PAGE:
Depending on when you start counting the days, most of us have been sheltering in place for about forty days.
In the Bible, the period of forty days represents a significant time. It's a period of time that is long - but it is also a period of time that doesn't last forever.
We probably should have asked the question at the beginning of our forty days, but it's not a bad question to ask at the end either: what can you do with forty days?
Just in case you need some possibilities, consider how some Bible characters would answer the question.
*In Genesis, God told Noah that it would rain for forty days. And it did. It was after forty days that Noah opened the window of the ark and sent out the raven (Genesis 7:4; 7:17; 8:6).
*When Jacob (Israel) died in Egypt, it took the Egyptians forty days to embalm him because, we're told, "that's the time required for embalming" (Genesis 50:3).
*When Moses was dealing with God on Mount Sinai, he was there for forty days. And after the first stone tablets were destroyed, Moses again spent forty days on Mount Sinai getting the new stone tablets. During those times, Moses did not eat or drink (Exodus 24:18; 34:28).
*Some time later, the spies were sent to explore Canaan, and they were there for forty days (Numbers 13:25).
*Goliath taunted the army of Israel for forty days before David showed up to provide rescue (1 Samuel 17:16).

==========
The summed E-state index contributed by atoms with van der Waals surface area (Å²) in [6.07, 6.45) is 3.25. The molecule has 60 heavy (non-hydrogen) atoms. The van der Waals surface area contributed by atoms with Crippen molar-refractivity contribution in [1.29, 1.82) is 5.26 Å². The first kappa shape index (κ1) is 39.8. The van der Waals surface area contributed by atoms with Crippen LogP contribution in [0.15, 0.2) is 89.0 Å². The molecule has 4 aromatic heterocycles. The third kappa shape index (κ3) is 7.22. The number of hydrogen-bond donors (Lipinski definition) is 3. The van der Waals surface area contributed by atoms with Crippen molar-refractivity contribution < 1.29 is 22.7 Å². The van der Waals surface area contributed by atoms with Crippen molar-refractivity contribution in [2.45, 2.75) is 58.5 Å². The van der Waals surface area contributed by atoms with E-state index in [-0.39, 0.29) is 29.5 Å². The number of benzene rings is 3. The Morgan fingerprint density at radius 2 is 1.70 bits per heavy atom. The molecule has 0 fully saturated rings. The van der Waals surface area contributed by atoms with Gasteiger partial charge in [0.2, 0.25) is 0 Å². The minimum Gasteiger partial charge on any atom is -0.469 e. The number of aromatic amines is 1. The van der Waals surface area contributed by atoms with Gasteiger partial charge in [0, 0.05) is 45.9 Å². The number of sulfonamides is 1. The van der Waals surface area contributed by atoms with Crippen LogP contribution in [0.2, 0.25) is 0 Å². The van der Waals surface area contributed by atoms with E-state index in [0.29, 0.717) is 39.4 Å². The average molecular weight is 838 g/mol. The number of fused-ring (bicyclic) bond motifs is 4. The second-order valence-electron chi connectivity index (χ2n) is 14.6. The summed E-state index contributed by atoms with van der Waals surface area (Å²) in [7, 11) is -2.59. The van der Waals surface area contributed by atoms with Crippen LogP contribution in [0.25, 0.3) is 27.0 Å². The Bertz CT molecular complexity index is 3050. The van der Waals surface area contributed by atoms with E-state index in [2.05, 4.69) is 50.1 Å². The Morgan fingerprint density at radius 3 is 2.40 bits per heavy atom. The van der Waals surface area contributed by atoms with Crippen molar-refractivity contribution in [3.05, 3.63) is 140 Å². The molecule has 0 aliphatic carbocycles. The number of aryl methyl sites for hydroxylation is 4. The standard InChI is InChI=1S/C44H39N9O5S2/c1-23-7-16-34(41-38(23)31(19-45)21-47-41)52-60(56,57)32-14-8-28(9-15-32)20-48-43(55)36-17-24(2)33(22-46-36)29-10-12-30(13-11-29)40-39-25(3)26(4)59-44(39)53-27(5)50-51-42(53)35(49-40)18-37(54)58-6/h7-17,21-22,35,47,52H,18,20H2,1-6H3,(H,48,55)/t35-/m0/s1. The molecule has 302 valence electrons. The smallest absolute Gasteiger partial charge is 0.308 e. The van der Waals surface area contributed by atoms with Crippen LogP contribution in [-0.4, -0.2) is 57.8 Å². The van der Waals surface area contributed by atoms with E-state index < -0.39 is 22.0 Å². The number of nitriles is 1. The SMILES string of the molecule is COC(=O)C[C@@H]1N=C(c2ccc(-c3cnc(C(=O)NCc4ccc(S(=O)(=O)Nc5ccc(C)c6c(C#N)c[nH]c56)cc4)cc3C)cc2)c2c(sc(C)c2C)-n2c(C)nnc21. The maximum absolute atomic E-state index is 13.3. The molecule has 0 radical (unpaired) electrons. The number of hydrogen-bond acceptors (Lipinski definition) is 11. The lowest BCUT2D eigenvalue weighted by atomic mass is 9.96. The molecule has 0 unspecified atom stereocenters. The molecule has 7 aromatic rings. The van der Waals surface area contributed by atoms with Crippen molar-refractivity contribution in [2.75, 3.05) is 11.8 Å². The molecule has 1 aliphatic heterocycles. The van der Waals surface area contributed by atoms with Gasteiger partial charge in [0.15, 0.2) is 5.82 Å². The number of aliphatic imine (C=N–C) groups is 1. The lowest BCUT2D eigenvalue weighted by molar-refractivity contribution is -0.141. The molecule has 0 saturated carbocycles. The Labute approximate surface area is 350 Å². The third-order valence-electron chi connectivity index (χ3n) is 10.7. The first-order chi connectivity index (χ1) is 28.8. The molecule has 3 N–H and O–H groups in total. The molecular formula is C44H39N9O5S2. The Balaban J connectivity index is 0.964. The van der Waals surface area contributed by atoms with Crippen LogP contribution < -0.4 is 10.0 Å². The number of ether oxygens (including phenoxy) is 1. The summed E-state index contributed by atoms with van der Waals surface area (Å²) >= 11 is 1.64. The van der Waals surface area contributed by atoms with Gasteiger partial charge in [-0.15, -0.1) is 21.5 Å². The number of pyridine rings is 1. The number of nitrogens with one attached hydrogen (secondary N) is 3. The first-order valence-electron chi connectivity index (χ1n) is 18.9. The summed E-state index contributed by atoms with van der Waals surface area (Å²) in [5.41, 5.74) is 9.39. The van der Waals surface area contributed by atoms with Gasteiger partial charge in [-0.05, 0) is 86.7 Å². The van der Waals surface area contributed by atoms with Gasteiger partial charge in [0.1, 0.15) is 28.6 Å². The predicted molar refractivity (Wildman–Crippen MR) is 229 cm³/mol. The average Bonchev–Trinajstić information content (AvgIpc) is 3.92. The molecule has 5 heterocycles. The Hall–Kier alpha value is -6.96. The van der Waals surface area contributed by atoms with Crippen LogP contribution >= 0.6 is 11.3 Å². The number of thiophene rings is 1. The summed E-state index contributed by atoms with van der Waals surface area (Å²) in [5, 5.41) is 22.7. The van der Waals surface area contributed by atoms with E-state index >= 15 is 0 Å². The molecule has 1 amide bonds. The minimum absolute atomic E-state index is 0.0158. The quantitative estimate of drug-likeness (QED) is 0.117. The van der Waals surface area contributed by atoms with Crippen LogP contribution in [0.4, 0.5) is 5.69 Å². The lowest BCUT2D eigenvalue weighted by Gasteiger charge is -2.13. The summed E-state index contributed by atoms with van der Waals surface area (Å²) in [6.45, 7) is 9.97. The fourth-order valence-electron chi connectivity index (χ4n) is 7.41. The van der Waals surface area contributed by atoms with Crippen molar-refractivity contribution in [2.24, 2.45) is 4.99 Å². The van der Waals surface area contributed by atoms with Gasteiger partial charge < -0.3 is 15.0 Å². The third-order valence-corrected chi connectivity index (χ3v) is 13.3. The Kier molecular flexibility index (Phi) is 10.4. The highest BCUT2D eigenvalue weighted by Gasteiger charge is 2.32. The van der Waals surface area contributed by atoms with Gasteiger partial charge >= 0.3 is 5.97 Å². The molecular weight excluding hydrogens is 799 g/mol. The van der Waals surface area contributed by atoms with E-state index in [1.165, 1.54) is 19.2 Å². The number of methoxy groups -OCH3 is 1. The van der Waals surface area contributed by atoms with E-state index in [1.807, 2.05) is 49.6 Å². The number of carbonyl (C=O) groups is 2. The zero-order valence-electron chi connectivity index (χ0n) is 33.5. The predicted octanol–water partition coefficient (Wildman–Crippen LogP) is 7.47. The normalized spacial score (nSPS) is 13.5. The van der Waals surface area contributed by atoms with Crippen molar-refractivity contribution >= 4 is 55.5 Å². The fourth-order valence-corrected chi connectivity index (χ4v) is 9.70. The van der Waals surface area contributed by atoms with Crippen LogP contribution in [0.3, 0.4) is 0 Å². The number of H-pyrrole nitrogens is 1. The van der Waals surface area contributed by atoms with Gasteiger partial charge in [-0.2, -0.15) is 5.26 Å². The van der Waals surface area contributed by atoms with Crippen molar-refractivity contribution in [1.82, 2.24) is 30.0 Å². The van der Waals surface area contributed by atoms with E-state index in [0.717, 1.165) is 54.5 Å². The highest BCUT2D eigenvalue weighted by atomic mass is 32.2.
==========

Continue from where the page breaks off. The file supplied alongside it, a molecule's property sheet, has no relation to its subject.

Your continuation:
*After his victory on Mount Carmel, Elijah, running from Ahab and Jezebel, traveled forty days to Horeb (1 Kings 19:8).
*The prophet Ezekiel was instructed to lay on his right side for forty days to illustrate the coming siege of Jerusalem. Each of the forty days would represent one year (Ezekiel 4:6).
*In perhaps the shortest sermon ever preached, the prophet Jonah declared that, if the people did not repent, Nineveh would be overturned in forty days (Jonah 3:4).
*Jesus spent forty days in the wilderness being tempted by the devil. During that time, he did not eat or drink (Matthew 4:2; Mark 1:13, Luke 4:2).
*And after the resurrection, the risen Christ appeared to his followers for a period of forty days before he ascended to heaven (Acts 1:3).
So . . . I'm wondering . . . how have you used your forty days? How have you used this long time that (we surely hope!) will not last forever?
If the Bible record is any indication, a lot can happen in forty days!
And these are probably only some of the options!
Surviving a flood. Preparing a body for burial. Meeting God on a holy mountain. Exploring the land of promise. Irritating the people of God. Running away from those who would do us harm. Doing some unusual thing that God has told us to do. Challenging people to deal with God. Fasting in the wilderness in preparation for a time of testing. Spending time with the risen Christ.
As I said, we probably should have asked the question at the beginning of the forty days.
But now that it's early May, it is still an important question to ask: what exactly did we do with our forty days?